You Have To Try These Wings In Wood Lane
Looks like this article is a bit old. Be aware that information may have changed since it was published.
One second while we wipe the buffalo sauce from our chops. OK...
London's carnivorous tryst with American comfort food is so passe, Subway's pulled pork sub is almost a decade old. Now up to our eyeballs in ribs and our foreheads in wings, we don't always have a handle on quality.
Kansas Citian, Michael Michael Gratz, is one of the good guys. His new venture, Prairie Fire, is a glazed cave of wonders beneath Wood Lane's railways arches. Its smoker emanates with aromas so delectable, they could lift you off you feet and pull you towards them, face-first. In another life, Gratz worked across the road at Television Centre, but now — egged on by a longing for the tastes of home — he's producing smash hit after smash hit of slow-cooked, sauce-daubed deliciousness.
This is not Man Vs Food: the Cowtown sandwich arrives as an almost dainty stack of USDA black angus brisket, molten cheese, onion ring and homemade sauce, pinned between toasted potato flour buns. Everything from the crispy onion ring to the sharp-not-too-sharp pickle, plays its part. And its moderate measurements belie an onslaught of intense flavours; the tang of oakiness from 16 hours of smoking; the richness of the brisket's molasses slathering, the overcoat of one of Gratz's prized secret BBQ sauces.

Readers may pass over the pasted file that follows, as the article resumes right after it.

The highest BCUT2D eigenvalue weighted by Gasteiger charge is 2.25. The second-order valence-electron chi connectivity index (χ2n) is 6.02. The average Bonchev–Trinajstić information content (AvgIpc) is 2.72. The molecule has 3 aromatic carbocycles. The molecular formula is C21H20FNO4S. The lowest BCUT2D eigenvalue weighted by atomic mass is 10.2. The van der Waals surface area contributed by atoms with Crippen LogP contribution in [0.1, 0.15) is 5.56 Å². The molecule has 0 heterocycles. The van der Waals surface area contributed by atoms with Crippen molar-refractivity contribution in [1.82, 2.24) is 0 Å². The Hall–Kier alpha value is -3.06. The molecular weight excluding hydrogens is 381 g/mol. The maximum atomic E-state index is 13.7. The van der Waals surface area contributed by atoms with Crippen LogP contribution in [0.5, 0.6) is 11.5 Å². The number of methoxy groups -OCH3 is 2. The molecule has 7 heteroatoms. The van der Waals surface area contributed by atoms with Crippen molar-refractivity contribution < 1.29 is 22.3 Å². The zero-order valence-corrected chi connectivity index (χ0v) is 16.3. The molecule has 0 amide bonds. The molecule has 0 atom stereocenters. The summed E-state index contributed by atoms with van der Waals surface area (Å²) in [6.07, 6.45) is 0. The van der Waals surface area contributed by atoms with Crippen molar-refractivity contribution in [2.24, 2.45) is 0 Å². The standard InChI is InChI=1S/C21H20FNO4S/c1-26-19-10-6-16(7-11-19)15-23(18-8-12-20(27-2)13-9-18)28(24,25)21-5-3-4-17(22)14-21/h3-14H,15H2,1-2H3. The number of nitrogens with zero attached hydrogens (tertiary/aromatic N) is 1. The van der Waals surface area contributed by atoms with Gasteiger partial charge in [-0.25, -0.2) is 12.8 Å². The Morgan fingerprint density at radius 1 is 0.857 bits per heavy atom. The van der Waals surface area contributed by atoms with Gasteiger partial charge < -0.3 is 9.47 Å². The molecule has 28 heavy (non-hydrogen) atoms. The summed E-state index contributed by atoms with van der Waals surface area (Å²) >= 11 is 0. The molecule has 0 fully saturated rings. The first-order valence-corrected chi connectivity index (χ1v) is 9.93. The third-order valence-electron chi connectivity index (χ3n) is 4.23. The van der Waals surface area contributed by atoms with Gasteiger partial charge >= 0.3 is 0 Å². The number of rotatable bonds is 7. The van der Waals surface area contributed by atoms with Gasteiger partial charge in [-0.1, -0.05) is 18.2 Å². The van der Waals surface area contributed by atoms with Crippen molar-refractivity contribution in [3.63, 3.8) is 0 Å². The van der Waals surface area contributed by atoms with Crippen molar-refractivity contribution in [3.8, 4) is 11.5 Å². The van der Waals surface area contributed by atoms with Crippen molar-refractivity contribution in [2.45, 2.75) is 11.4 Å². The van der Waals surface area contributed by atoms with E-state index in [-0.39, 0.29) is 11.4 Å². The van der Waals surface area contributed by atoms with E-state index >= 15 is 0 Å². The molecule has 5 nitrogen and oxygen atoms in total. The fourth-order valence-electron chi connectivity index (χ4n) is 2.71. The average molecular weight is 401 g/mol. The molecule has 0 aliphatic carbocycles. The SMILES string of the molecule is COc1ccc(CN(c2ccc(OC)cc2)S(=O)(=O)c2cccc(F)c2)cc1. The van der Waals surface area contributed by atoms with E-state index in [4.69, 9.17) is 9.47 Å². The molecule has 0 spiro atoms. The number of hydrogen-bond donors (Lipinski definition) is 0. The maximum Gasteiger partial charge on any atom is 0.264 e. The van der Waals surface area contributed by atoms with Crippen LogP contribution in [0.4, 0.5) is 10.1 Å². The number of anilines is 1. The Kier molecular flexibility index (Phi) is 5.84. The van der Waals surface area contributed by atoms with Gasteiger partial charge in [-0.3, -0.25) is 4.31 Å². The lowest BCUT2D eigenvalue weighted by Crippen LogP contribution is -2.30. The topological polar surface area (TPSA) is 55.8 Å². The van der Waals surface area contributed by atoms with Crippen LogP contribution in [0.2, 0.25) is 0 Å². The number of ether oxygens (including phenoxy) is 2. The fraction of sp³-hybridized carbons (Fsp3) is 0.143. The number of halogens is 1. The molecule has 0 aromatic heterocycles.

The pinnacle of these sauces can be found lacquering Prairie Fire's riff on buffalo wings. Usually lifeboat orange and acidic enough to make you splutter every time you breathe in, these particularly plump buffalo wings are reworked with a deep and moody sauce infused with Korean influence, and made thicker and naughtier with ghee. It's the foodie version of Jimi Hendrix taking Bob Dylan's All Along the Watchtower, and saying "Now let me have a go with this one..."
Finger lickin' good doesn't begin to do this place justice.
Prairie Fire, Arches 88/89 Wood Lane Arches
Last Updated 27 January 2020